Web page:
These are daily struggles for me – struggles which, as I stated above, make my life here immensely fulfilling but also emotionally draining.  The “spaces I create for conversations,” as my roommate refers to my interviews, are learning experiences in multiple ways.

a place to unmess one’s mind: a NY State Tengri

it was apparently a Tengri weekend in central New York State (CNY). being so close and downwind of the Great Lakes, clouds are normal.  completely blue skies are abnormal, Abby Normal to be accurate. when these days occur, it is not unusual for CNY’ers to drop what they are doing and just go outside for as long as possible [at least in theory, they should].

this past weekend was just that kind of an era. i traveled through the Finger Lakes region – forests, farms and lakes – under completely blue skies – Tengri was present. saw family, old friends and got complete nourishment for body, mind and soul. hopefully the pix will convey was a few thousand words might.

a wicked blue sky, as a CNY’er or Bostonian would be apt to say

a perfect day for games

The Empire State Tengri sky

ida red on the left, empire on your right. the apples are ginormous

Canandaigua Lake

a soaring day

This place really messes with your mind…

Yesterday was a Jerusalem day.  Here’s how it went and why my brain hurt afterwards:

5:30 AM: Leave the house to walk to the Central Bus Station.  I am accompanied primarily by Ethiopian men, on their way out of the house and to work (or wherever they go).  The path to the Central Bus Station takes me through a neighborhood these days filled primarily with foreign workers and immigrants.  As I mentioned to my brother the other day, it kind of feels like walking across 125th St. in Harlem – – – many shades of color.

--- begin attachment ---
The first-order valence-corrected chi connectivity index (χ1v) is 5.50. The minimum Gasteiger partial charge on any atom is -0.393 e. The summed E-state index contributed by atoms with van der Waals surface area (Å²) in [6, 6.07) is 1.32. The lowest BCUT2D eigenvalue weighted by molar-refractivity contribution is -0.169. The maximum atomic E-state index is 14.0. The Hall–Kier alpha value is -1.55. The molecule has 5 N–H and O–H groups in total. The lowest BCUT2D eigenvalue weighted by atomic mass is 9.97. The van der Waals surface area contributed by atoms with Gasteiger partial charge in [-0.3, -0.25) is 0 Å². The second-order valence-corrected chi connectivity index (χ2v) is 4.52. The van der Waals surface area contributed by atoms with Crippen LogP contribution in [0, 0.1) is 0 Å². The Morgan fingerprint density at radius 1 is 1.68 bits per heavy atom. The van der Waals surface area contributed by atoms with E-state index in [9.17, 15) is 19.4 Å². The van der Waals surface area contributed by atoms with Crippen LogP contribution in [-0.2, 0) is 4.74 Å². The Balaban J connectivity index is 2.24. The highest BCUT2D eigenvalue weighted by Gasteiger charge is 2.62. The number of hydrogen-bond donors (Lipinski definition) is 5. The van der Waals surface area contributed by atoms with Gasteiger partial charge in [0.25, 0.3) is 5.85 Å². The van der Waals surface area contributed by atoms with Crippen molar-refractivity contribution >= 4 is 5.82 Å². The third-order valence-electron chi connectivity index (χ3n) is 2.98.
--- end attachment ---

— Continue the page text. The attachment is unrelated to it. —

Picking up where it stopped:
7AM – I am in [West] Jerusalem.

8AM – I meet my first interviewee in a coffee shop on the main street of Rechavia.  Rechavia is one of the intellectual hotbeds of West Jerusalem – an older residential neighborhood, home to many professors, several politicians, and a couple of embassies.  I sit with my interviewee for almost two hours discussing his experiences with one of the organizations I’m studying, and his experiences in the ensuing years.  A fascinating conversation.

10:30AM – I am at the Mount Scopus campus of the Hebrew University [where I took my Arabic class last summer], having hitched a ride with my interviewee in exchange for returning a library book of his.  I almost can’t get into the campus because I don’t have a Hebrew University student ID.  “You need a written permit from the person you’re supposed to see here,” explains the guard.  I convince her that I just need to return a library book and finally get in the gates.  I think to myself – what has this university come to that you need written permission to enter if you are not a student? What ever happened to making higher education more accessible? How is it that security concerns go thus far?

11AM – my 2nd interviewee of the day doesn’t show up.  I call her husband, who I am supposed to interview later, and who apologies profusely for both of them – “we both forgot because of x, y, z that happened in the last few days,” he says.  In the meantime he invites me to conduct my interview with him now, because at 1pm (when we were supposed to meet) he has to go to a meeting.  I agree and hop in a cab to Beit Hanina, a Palestinian neighborhood in East Jerusalem, north of Mt. Scopus.